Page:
Wednesday, 23 February 2011

'Lost At Sea' launches (no tacking)

The grey waters of Hugh Bryden's beautiful treatment of my 'Lost At Sea' saw their official launch last week.  Gracefield Arts Centre Cafe was so packed out for me and Andy Forster (launching the excellent 'Digging') that more chairs were scurried for.  Oh it cheers you up so much when you're about to read.

I realised on the way to the event, packed into a car in the murky dark of February with rather a lot of my family, that 'Lost At Sea' is a kind of travelogue.  It proved to be one of the easiest readings, because of this, I think - it has its own internal narrative, in which both the Shetland Islands and my great grandfather and his family are explored, and glimpses caught of them.

My 82 year old mum came along, and it was lovely to read to her, as she has done all the family research that I have (rather) plundered.  She kept beaming at me.  I found reading 'The Ditty Box of Thomas Gilbert Hunter Aiken' to be a strange kind of crux, as it contains many of the fragments of story that come down the generations.  I suppose this is how our lives are likely to be summarised.  And they're not likely to be so adventurous. 

I've got his telescope safe.  But will I one day have to decide whether to keep that charts table?

The Ditty Box of Thomas Gilbert Hunter Aiken

That he left Church Closs
and his mother and stowed
away on a Tyne collier
at thirteen, dodging on board
in the wash and blow
of Lerwick harbour.

That sometimes he ate
ships biscuits so maggoty they
shuffled across his plate. That he sailed
round the Horn. That he shivered
one winter on a vessel held ice-bound
for weeks in the Baltic.

That he was wrecked
in the tide-race of Ushant, rescued
by a brig bound for Cuba and dropped
at the mouth of the Tagus to row
under Torre de Belem
into white-paved Lisbon.

That in Valparaiso he
punched a man and knocked him
overboard and then
jumped in and saved him. 
That he married twice but no-one
ever mentioned the first time.

That he had a strong face, a trim beard
and fierce eyebrows.  His eyes look far
past my shoulder.  That we know this
from a photograph.  And also have his telescope,
his drawing instruments and his cut-down,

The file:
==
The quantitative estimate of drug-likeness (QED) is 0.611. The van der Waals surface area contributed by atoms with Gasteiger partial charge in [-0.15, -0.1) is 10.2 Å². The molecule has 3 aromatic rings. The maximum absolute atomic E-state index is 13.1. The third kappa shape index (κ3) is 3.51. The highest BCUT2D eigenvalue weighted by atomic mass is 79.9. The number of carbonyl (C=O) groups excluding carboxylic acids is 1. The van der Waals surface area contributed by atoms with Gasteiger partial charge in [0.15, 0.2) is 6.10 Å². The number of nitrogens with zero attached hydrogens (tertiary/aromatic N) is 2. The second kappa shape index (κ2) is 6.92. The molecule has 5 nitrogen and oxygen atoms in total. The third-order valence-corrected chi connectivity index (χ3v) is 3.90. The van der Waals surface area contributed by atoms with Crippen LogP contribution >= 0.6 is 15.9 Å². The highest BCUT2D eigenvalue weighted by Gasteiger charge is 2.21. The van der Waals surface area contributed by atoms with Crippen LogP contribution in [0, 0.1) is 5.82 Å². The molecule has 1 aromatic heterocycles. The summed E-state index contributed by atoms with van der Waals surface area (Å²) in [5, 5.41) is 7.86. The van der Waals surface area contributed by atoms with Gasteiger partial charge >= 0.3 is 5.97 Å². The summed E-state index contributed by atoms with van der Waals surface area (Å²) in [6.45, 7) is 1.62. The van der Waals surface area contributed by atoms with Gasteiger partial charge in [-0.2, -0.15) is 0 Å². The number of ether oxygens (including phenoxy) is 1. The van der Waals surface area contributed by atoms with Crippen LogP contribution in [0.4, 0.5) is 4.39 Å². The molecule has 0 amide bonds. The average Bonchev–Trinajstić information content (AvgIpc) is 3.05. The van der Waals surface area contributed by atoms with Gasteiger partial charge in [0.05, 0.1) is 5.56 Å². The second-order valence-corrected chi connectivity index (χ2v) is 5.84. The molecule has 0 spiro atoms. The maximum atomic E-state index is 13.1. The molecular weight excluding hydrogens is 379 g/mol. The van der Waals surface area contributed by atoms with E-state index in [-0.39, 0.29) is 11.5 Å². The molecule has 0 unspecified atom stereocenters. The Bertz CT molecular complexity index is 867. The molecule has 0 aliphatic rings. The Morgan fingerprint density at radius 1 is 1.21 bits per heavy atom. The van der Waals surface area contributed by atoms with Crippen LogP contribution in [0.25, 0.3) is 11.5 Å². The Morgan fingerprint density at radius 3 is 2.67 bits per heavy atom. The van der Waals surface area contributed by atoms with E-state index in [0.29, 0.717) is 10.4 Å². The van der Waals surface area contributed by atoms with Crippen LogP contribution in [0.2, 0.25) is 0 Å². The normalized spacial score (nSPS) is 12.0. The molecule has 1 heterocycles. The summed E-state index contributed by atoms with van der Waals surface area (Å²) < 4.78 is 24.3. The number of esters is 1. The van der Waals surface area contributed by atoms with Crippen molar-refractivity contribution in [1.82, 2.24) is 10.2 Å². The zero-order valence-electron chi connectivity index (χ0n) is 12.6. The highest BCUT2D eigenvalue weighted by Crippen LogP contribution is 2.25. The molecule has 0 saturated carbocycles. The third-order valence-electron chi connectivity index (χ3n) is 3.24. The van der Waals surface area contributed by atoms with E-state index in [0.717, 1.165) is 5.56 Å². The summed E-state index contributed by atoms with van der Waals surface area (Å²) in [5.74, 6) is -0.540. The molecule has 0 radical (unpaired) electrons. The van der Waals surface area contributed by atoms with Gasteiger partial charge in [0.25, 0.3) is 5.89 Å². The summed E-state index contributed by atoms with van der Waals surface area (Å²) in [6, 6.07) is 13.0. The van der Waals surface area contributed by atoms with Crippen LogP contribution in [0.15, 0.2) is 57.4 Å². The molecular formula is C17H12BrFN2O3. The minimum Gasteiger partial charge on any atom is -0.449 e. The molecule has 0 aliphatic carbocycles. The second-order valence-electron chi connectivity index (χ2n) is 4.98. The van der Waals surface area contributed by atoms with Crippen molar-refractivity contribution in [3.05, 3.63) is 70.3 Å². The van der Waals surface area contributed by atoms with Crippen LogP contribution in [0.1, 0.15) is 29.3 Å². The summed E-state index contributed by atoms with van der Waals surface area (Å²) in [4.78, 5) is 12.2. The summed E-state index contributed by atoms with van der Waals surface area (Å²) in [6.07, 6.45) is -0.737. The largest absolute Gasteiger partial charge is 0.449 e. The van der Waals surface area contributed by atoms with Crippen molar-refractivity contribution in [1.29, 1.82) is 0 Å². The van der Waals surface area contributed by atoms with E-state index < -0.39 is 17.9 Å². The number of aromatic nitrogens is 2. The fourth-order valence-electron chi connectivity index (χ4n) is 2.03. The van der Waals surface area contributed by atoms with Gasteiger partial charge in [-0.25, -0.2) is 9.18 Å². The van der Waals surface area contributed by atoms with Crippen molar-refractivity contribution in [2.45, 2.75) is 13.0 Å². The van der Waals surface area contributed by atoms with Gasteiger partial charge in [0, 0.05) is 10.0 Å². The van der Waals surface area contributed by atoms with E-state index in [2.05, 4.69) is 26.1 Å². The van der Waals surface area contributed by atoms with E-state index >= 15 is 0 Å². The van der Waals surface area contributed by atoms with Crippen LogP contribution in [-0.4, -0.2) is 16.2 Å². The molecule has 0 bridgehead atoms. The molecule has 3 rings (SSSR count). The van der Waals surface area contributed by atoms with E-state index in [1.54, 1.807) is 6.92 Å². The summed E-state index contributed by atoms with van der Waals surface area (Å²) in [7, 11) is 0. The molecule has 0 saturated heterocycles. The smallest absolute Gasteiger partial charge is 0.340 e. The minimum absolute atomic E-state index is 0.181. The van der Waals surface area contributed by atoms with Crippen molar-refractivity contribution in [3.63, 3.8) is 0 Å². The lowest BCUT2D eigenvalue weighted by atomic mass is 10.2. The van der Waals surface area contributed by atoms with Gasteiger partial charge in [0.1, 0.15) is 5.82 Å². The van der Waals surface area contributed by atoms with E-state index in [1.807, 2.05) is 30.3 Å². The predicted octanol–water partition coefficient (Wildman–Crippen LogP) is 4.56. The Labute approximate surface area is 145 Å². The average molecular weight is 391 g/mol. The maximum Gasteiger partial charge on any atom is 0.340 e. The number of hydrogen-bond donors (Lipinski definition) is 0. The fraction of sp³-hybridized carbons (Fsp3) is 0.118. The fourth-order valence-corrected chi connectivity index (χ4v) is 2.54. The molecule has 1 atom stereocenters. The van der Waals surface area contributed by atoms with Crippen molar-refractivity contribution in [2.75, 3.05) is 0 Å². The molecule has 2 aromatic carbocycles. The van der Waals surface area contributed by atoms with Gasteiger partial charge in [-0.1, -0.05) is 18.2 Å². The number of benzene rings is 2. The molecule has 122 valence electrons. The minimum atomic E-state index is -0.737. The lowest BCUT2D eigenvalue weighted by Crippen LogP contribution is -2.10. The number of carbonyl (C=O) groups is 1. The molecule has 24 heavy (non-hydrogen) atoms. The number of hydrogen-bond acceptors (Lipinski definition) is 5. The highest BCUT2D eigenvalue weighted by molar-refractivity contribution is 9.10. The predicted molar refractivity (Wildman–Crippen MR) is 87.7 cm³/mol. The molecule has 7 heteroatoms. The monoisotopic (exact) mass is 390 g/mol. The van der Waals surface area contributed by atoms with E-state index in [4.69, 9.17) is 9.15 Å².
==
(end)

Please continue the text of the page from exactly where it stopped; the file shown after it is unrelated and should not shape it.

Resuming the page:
hacked-about charts table.

That he lived to see his sons survive the War
and held his grandchildren, as babies.
That his sextant and the ditty box went missing
at last, in the bombing of Liverpool
in 1940.  That he never
went back to Lerwick.

Monday, 14 February 2011

Real Place and Katrina Porteous

Spent Saturday down at The Wordsworth Trust, enjoying a workshop run by Katrina Porteous entitled 'Spirit of Place' and looking at writing about place.  I liked her take on keeping it real, as it were, and being outside.  She'd brought a mysterious tupperware box full of soily, sandy objects (I had to imagine them, as will be explained) - which was never opened, due to the workshop taking place in the inner sanctum of the Wordsworth Trust, the Reading Room in the Jerwood Centre.  Strikingly beautiful, this room houses the treasures of the Romantic Era and as such has its light and heating controlled for the preservation of irreplaceable manuscripts.  No sandy, soily pebbles, rabbit skulls, damp bits of moss are allowed. 

So we went outside and did entertaining exercises based on close focus, and sounds near to and further away.  Truly interesting conversations and readings of different poems.  Dialect words and placenames.  I'm obsessed by placenames and besotted by maps.  I bought a copy of Katrina's 'Dunstanburgh', which was created as a radio play and designed for many voices.  I am very taken with its rhythms and half rhymes, and its sense of interrupted narratives and layered voices -

'In the courtyard, around the foundations,
The kitchens, the chapel, the Constable's chambers,

Leathery wings flit.  Woodlice trundle,
Armour on stone.  A spider trembles

A web's bull's-eye in the moon's full glare
On the arc of its journey, fierce white fire

Catches and fills a heart-shaped window.

And the deepest dark of the castle walls -
Doors going nowhere, hearths, holes,

Gardrobes, stairways bent at odd angles -
Join with the wider dark, the miles

Of field and heugh, and wind-blown fell,

Millenia of dark, the men
And women lost beyond recall,

Absorbed in silence, earth and stone.

Wednesday, 9 February 2011

Stones, Motels and Roncadora Press

Graham Fulton reading from Black Motel

Hugh McMillan reading Cairn

The cafe bar at Gracefield Arts Centre was filled with laughing people this evening, who just now and again emitted The Pause, followed by The Slight Sigh.  So it was cracking good poetry from Graham Fulton, visiting us from Paisley, and from Hugh McMillan, who must have rowed in from Penpont.

Roncadora Press has its beautiful work all over the walls.  There was Rab's 'Horace's First Buik o Satires', and Andy Forster's 'Digging', the Devorgilla Bridge (that got its piccy in The Guardian last year) and John Burns' new pamphlet with the glorious coloured cover. Hugh B has made such an amazing job of 'Lost At Sea' that I feel no shame at all standing in front of it admiringly.